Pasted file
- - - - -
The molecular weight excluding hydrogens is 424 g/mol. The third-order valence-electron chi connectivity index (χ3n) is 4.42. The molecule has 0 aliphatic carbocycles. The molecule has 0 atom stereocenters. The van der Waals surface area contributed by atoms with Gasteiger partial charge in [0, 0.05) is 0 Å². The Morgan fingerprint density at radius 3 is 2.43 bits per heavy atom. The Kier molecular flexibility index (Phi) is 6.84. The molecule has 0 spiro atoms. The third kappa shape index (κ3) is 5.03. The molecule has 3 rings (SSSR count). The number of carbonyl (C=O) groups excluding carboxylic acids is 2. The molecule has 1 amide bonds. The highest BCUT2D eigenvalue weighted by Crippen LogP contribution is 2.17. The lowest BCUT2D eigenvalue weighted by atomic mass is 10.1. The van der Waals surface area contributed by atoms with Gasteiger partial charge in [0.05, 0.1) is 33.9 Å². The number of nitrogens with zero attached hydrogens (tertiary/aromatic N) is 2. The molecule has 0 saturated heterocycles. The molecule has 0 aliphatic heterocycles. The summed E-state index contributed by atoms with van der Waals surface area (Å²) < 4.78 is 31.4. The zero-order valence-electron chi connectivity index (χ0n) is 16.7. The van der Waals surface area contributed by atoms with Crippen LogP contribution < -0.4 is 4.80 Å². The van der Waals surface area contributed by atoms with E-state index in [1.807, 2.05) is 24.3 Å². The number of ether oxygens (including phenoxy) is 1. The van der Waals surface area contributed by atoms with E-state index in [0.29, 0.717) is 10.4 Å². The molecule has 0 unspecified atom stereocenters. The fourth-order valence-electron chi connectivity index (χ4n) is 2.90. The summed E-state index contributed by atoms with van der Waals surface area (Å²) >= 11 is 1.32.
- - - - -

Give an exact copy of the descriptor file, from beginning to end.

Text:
The molecular weight excluding hydrogens is 424 g/mol. The third-order valence-electron chi connectivity index (χ3n) is 4.42. The molecule has 0 aliphatic carbocycles. The molecule has 0 atom stereocenters. The van der Waals surface area contributed by atoms with Gasteiger partial charge in [0, 0.05) is 0 Å². The Morgan fingerprint density at radius 3 is 2.43 bits per heavy atom. The Kier molecular flexibility index (Phi) is 6.84. The molecule has 0 spiro atoms. The third kappa shape index (κ3) is 5.03. The molecule has 3 rings (SSSR count). The number of carbonyl (C=O) groups excluding carboxylic acids is 2. The molecule has 1 amide bonds. The highest BCUT2D eigenvalue weighted by Crippen LogP contribution is 2.17. The lowest BCUT2D eigenvalue weighted by atomic mass is 10.1. The van der Waals surface area contributed by atoms with Gasteiger partial charge in [0.05, 0.1) is 33.9 Å². The number of nitrogens with zero attached hydrogens (tertiary/aromatic N) is 2. The molecule has 0 saturated heterocycles. The molecule has 0 aliphatic heterocycles. The summed E-state index contributed by atoms with van der Waals surface area (Å²) < 4.78 is 31.4. The zero-order valence-electron chi connectivity index (χ0n) is 16.7. The van der Waals surface area contributed by atoms with Crippen LogP contribution < -0.4 is 4.80 Å². The van der Waals surface area contributed by atoms with E-state index in [1.807, 2.05) is 24.3 Å². The number of ether oxygens (including phenoxy) is 1. The van der Waals surface area contributed by atoms with E-state index in [0.29, 0.717) is 10.4 Å². The molecule has 0 unspecified atom stereocenters. The fourth-order valence-electron chi connectivity index (χ4n) is 2.90. The summed E-state index contributed by atoms with van der Waals surface area (Å²) >= 11 is 1.32.